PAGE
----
Teladoc is one of a handful of high-growth companies that've benefited from the COVID-19 pandemic. With doctors doing their best to keep at-risk patients out of their offices, demand for virtual visits has gone through the roof. In each of the past two quarters, it's reported a more-than-tripling in year-over-year total visits. Then again, revenue had grown by 74% on a compound annual basis between 2013 and 2019, so it's not as if this company was a slouch prior to the pandemic.
What really has the investment community excited is the recently completed acquisition of applied health signals company Livongo Health. Livongo's solutions target people with chronic illnesses, providing them with tips and nudges so they can lead healthier lives. Since 2017, Livongo had regularly doubled or nearly doubled its diabetes member count, and has plans to aggressively market its solutions to patients with hypertension and weight management issues.
This combined company is a cross-selling dream come true. Patients will have the convenience to contact their physician or specialist from their home, with Livongo potentially providing real-time data and updates to those doctors.
For me, Teladoc represents one of my strongest-conviction buys this decade.
For the time being, Sea's most financially sound segment is its gaming arena. The number of quarterly active users in its digital entertainment division jumped 78.3% from the prior-year period to 572.4 million, with 11.4% of these active users also paying customers. That's up from 9.1% in the year-ago quarter.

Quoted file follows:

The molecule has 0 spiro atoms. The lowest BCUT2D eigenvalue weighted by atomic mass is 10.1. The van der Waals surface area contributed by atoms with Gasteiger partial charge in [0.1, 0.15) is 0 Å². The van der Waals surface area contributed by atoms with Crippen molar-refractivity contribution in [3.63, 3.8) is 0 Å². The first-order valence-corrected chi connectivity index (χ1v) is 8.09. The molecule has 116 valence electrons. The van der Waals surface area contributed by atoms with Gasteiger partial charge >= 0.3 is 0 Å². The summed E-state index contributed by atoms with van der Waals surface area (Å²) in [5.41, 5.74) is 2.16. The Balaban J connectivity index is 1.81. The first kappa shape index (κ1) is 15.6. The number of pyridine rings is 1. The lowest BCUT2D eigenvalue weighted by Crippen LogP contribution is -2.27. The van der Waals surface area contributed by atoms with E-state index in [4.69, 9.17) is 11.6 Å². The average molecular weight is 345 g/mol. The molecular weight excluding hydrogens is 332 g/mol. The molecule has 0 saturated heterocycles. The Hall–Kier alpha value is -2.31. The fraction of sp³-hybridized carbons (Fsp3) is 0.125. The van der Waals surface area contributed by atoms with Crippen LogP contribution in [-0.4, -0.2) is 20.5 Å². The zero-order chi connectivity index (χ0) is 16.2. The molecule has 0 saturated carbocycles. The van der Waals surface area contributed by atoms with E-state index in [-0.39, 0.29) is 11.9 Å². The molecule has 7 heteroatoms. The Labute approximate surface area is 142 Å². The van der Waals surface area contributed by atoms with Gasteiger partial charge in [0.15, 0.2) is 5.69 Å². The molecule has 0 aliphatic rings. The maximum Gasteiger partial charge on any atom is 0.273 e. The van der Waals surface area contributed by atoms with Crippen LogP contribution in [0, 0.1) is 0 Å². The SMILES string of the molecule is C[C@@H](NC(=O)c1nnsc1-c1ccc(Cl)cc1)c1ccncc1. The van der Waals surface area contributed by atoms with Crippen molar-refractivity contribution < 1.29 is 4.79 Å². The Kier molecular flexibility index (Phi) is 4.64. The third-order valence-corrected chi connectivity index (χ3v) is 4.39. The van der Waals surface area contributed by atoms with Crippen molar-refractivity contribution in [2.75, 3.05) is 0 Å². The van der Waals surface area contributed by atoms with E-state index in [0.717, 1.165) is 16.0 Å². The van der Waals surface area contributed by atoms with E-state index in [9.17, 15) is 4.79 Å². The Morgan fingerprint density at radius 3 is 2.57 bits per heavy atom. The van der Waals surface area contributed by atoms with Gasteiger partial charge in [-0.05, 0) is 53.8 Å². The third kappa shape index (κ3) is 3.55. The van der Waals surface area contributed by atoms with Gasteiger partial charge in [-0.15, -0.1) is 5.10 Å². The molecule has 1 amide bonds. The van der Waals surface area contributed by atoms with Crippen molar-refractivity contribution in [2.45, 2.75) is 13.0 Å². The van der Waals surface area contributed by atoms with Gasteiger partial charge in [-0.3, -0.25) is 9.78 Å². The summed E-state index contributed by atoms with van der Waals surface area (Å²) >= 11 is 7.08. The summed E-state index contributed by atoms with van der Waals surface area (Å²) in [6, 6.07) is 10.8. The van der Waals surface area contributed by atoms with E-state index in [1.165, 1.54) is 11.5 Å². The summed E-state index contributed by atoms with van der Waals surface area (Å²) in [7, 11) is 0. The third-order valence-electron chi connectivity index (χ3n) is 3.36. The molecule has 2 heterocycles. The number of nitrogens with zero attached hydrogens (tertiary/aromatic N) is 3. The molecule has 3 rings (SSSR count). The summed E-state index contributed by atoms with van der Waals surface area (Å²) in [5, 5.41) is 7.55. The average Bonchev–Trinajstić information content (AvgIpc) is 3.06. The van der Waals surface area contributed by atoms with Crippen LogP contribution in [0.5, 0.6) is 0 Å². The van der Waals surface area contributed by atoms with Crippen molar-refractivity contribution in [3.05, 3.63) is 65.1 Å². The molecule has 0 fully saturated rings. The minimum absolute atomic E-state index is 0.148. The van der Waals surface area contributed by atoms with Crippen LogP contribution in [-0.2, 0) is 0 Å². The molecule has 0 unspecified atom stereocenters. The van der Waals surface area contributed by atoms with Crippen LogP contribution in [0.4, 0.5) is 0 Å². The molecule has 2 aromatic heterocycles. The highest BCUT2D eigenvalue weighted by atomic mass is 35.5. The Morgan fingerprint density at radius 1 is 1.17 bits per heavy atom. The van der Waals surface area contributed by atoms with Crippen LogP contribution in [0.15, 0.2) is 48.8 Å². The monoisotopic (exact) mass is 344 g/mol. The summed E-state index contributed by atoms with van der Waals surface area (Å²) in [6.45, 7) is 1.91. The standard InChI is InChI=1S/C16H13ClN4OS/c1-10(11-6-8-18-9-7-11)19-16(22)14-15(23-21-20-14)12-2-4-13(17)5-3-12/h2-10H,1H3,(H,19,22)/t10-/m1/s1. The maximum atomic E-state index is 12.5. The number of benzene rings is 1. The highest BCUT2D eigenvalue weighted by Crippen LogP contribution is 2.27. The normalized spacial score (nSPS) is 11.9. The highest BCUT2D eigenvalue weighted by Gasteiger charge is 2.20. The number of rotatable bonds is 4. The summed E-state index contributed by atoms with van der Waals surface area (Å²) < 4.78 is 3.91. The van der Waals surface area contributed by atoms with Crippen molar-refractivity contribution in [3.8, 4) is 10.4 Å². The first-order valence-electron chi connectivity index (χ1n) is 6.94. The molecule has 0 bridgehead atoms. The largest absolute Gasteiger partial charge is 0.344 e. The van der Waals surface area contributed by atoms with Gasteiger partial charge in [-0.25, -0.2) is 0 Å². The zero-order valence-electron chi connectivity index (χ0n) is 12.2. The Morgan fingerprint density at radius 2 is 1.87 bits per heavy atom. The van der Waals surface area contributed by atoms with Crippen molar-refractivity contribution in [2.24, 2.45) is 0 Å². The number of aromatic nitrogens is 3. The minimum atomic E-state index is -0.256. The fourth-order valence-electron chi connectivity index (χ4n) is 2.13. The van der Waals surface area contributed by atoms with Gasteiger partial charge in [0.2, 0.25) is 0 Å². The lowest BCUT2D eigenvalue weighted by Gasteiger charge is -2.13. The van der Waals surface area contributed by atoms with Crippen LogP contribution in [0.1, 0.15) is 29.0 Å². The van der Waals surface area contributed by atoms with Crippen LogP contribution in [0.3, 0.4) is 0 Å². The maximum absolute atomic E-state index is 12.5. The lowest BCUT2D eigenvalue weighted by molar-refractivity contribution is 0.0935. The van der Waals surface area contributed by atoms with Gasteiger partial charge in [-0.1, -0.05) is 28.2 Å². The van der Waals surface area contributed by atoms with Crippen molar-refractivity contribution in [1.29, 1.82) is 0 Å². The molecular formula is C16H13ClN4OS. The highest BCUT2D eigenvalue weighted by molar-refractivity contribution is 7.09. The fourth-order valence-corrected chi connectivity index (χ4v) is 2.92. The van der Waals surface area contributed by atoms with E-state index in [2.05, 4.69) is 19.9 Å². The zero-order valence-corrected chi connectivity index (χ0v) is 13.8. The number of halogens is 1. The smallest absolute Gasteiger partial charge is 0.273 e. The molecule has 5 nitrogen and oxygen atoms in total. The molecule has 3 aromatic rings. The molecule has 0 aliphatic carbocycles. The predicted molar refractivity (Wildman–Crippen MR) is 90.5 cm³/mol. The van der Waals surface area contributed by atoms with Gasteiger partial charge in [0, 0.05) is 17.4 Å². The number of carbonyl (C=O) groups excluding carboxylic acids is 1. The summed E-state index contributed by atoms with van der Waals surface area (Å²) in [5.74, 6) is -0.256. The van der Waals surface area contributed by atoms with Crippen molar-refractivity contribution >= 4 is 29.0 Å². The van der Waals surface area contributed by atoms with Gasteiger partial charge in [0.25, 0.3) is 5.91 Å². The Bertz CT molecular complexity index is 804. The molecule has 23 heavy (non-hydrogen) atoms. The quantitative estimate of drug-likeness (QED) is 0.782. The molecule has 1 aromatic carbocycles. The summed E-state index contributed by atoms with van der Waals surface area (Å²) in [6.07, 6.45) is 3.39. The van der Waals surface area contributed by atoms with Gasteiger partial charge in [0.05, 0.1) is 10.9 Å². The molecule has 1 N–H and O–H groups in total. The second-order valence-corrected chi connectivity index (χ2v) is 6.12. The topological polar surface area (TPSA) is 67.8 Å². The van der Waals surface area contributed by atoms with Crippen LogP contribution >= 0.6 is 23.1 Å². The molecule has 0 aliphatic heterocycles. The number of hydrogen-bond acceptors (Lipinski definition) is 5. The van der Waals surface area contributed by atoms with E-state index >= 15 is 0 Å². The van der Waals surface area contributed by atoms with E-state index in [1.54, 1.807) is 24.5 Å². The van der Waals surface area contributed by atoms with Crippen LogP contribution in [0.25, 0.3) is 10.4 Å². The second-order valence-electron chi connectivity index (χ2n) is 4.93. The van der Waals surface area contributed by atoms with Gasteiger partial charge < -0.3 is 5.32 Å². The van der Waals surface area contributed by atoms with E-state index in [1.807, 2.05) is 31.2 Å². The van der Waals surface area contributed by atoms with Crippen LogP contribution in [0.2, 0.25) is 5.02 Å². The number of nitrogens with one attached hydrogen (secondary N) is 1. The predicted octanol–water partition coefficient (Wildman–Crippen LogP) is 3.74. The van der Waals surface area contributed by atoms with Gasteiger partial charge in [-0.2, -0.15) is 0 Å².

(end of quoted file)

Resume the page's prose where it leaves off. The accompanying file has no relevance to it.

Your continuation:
But gaming isn't why Twitter is obsessed with Sea. Rather, it's the company's e-commerce ambitions in Southeastern Asia via its Shopee platform. Between the pandemic pushing consumers online and this region, in general, giving rise to a burgeoning middle class, Shopee has been a popular mobile download and regular destination for consumers. Gross orders surged almost 131% in the latest quarter, with gross merchandise value rising about 103% to $9.3 billion. This segment may be losing money now, but it's Sea's ticket to big-time profits in the future.
The third segment of interest is digital financial services. Considering how underbanked parts of Southeastern Asia currently are, mobile wallet usage should be a fast-paced growth driver for the company.
Finally, cashless and digital payments facilitator Square (NYSE:SQ) is a company that FinTwit won't shut up about.
Most consumers are probably familiar with Square's longest-running operating segment: the seller ecosystem. Predominantly focused on small merchants, Square provides point-of-sale devices and analytic tools to help businesses grow. What's interesting here is that Square is seeing larger merchants adopt its payment-facilitating solutions. Since this is a merchant fee-driven ecosystem, bigger businesses should mean more revenue generation for Square.
However, what has financial Twitter abuzz is the company's peer-to-peer payment platform Cash App. The monthly active user count for Cash App more than quadrupled to 30 million, as of June 30, 2020, from 7 million at the end of 2017. The beauty of Cash App is that it allows Square to collect revenue from a number of channels, including merchant fees, transfer fees, investments, and bitcoin exchange -- the latter of which has been a major revenue driver in 2020.
We're witnessing rapid adoption of digital and cashless transaction technology, which gives Square a bright outlook.